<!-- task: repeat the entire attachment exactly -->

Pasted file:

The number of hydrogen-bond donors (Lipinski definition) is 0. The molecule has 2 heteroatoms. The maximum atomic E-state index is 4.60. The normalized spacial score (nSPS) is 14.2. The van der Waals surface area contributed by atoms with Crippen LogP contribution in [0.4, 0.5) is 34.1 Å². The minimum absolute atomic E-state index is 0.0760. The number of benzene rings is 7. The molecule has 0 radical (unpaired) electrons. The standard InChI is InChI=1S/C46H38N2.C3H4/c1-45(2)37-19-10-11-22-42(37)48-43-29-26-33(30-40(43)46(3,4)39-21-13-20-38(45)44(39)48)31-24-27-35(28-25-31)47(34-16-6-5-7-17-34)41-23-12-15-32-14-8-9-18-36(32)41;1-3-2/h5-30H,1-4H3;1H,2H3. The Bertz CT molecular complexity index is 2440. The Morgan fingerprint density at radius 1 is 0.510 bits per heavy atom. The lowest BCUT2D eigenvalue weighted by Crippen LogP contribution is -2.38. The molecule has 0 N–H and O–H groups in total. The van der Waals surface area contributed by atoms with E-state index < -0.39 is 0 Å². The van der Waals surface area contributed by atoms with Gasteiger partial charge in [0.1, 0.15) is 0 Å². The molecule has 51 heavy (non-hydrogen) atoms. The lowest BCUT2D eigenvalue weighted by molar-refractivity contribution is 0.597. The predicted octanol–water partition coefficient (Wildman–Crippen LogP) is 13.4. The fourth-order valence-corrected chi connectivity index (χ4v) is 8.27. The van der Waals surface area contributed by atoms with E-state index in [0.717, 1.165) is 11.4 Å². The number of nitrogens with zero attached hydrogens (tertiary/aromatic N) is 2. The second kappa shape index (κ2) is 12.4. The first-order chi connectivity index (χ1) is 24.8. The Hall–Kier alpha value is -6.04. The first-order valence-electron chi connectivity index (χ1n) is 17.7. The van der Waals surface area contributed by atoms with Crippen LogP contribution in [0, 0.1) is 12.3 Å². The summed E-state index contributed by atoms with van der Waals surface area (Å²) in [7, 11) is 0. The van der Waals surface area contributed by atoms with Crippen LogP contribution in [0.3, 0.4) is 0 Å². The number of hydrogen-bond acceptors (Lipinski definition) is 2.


The number of hydrogen-bond donors (Lipinski definition) is 0. The molecule has 2 heteroatoms. The maximum atomic E-state index is 4.60. The normalized spacial score (nSPS) is 14.2. The van der Waals surface area contributed by atoms with Crippen LogP contribution in [0.4, 0.5) is 34.1 Å². The minimum absolute atomic E-state index is 0.0760. The number of benzene rings is 7. The molecule has 0 radical (unpaired) electrons. The standard InChI is InChI=1S/C46H38N2.C3H4/c1-45(2)37-19-10-11-22-42(37)48-43-29-26-33(30-40(43)46(3,4)39-21-13-20-38(45)44(39)48)31-24-27-35(28-25-31)47(34-16-6-5-7-17-34)41-23-12-15-32-14-8-9-18-36(32)41;1-3-2/h5-30H,1-4H3;1H,2H3. The Bertz CT molecular complexity index is 2440. The Morgan fingerprint density at radius 1 is 0.510 bits per heavy atom. The lowest BCUT2D eigenvalue weighted by Crippen LogP contribution is -2.38. The molecule has 0 N–H and O–H groups in total. The van der Waals surface area contributed by atoms with E-state index < -0.39 is 0 Å². The van der Waals surface area contributed by atoms with Gasteiger partial charge in [0.1, 0.15) is 0 Å². The molecule has 51 heavy (non-hydrogen) atoms. The lowest BCUT2D eigenvalue weighted by molar-refractivity contribution is 0.597. The predicted octanol–water partition coefficient (Wildman–Crippen LogP) is 13.4. The fourth-order valence-corrected chi connectivity index (χ4v) is 8.27. The van der Waals surface area contributed by atoms with E-state index in [0.717, 1.165) is 11.4 Å². The number of nitrogens with zero attached hydrogens (tertiary/aromatic N) is 2. The second kappa shape index (κ2) is 12.4. The first-order chi connectivity index (χ1) is 24.8. The Hall–Kier alpha value is -6.04. The first-order valence-electron chi connectivity index (χ1n) is 17.7. The van der Waals surface area contributed by atoms with Crippen LogP contribution in [0, 0.1) is 12.3 Å². The summed E-state index contributed by atoms with van der Waals surface area (Å²) in [7, 11) is 0. The van der Waals surface area contributed by atoms with Crippen LogP contribution in [0.3, 0.4) is 0 Å². The number of hydrogen-bond acceptors (Lipinski definition) is 2.